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Microbial community structure and nutrient availability in oil sands reclaimed boreal soils

MacKenzie, M. D. and Quideau, S. A. 2009. Applied Soil Ecology 44: 32-41


Alberta has one of the largest oil reserves in the world, some of which is extracted by surface mining representing a large scale disturbance to forest soils. We examined ecosystem function in reclaimed soils by measuring microbial community structure with phospholipid fatty acid (PLFA) analysis and nutrient availability with plant root simulator (PRS™) probes. Samples were taken from three slope positions, at three sites, on three dates (June and August 2005, and August 2006), and non-metric multi-dimensional scaling ordination was used to examine trends in the data. Repeated measures ANOVA was used to examine trends over time in key response variables identified by ordination. Ordination results revealed distinct differences between the spring and summer microbial community structure across sites, although large site differences were also found between fall measurements in the two consecutive years. Total microbial biomass (TMB) and the fungal to bacterial ratio (FBR) emerged as key response variables for microbial community structure, and repeated measures ANOVA indicated significant site differences for these parameters. Soil nutrient availability was predominantly affected by site, but was also greatly affected by season and by year of sampling. The key response variables for nutrient availability were NH4 + and NO3-, which also varied significantly by site and season, with high NH4+ availability in the spring on vegetated/fertilized sites and high NO3- availability year round on the non-vegetated site. Slope position had an inconsistent effect on the measured parameters which may indicate that these reclaimed soils are not characterized by near surface lateral flow. Seasonal fluctuations in nitrogen and boron availability, reflected inmicrobial community PLFA profiles, point at possiblemechanistic linkages between the functioning of microbial communities and soil mineral nutrient availability.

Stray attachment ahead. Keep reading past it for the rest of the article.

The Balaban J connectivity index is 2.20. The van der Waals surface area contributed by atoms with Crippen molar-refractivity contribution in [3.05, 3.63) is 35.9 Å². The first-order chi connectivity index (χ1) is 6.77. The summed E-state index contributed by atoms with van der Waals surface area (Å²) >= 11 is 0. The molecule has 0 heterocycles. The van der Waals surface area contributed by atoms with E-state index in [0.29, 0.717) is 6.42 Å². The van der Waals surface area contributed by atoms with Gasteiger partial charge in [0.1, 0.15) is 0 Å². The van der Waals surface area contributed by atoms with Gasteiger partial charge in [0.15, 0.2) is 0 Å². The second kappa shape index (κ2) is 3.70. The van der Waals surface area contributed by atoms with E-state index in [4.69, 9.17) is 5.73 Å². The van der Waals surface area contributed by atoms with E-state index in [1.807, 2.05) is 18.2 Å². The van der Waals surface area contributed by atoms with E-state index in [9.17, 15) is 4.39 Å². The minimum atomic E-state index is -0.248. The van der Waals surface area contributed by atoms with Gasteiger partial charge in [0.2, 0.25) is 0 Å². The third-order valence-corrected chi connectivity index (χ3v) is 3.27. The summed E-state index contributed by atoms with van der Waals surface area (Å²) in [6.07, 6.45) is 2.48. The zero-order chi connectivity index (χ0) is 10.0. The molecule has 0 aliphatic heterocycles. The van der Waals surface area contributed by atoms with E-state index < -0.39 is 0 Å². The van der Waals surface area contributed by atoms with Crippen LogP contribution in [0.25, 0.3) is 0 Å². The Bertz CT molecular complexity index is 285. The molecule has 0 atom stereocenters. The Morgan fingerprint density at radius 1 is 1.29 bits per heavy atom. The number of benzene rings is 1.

Key Words

Athabasca oils sands region, Biogeochemistry, Ion exchange resin analysis, Non-metric multi-dimensional scaling, ordination, Land reclamation, Phospholipid fatty acid analysis